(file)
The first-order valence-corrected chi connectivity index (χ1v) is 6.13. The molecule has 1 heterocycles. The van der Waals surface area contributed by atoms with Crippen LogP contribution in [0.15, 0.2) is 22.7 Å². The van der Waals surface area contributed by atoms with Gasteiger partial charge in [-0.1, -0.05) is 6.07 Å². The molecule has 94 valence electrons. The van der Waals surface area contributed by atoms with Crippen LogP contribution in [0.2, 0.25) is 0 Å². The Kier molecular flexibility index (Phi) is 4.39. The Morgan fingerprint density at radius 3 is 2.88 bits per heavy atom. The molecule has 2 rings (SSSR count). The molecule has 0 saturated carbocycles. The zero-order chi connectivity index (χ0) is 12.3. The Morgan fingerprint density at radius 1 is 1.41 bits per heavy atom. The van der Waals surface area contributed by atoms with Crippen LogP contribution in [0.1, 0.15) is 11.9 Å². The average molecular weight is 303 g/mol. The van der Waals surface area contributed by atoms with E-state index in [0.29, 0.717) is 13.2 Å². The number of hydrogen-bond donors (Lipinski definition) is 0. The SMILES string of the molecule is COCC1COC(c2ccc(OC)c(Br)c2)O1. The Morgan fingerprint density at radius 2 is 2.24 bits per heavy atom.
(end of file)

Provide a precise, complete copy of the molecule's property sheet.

The first-order valence-corrected chi connectivity index (χ1v) is 6.13. The molecule has 1 heterocycles. The van der Waals surface area contributed by atoms with Crippen LogP contribution in [0.15, 0.2) is 22.7 Å². The van der Waals surface area contributed by atoms with Gasteiger partial charge in [-0.1, -0.05) is 6.07 Å². The molecule has 94 valence electrons. The van der Waals surface area contributed by atoms with Crippen LogP contribution in [0.2, 0.25) is 0 Å². The Kier molecular flexibility index (Phi) is 4.39. The Morgan fingerprint density at radius 3 is 2.88 bits per heavy atom. The molecule has 2 rings (SSSR count). The molecule has 0 saturated carbocycles. The zero-order chi connectivity index (χ0) is 12.3. The Morgan fingerprint density at radius 1 is 1.41 bits per heavy atom. The van der Waals surface area contributed by atoms with Crippen LogP contribution in [0.1, 0.15) is 11.9 Å². The average molecular weight is 303 g/mol. The van der Waals surface area contributed by atoms with E-state index in [0.29, 0.717) is 13.2 Å². The number of hydrogen-bond donors (Lipinski definition) is 0. The SMILES string of the molecule is COCC1COC(c2ccc(OC)c(Br)c2)O1. The Morgan fingerprint density at radius 2 is 2.24 bits per heavy atom.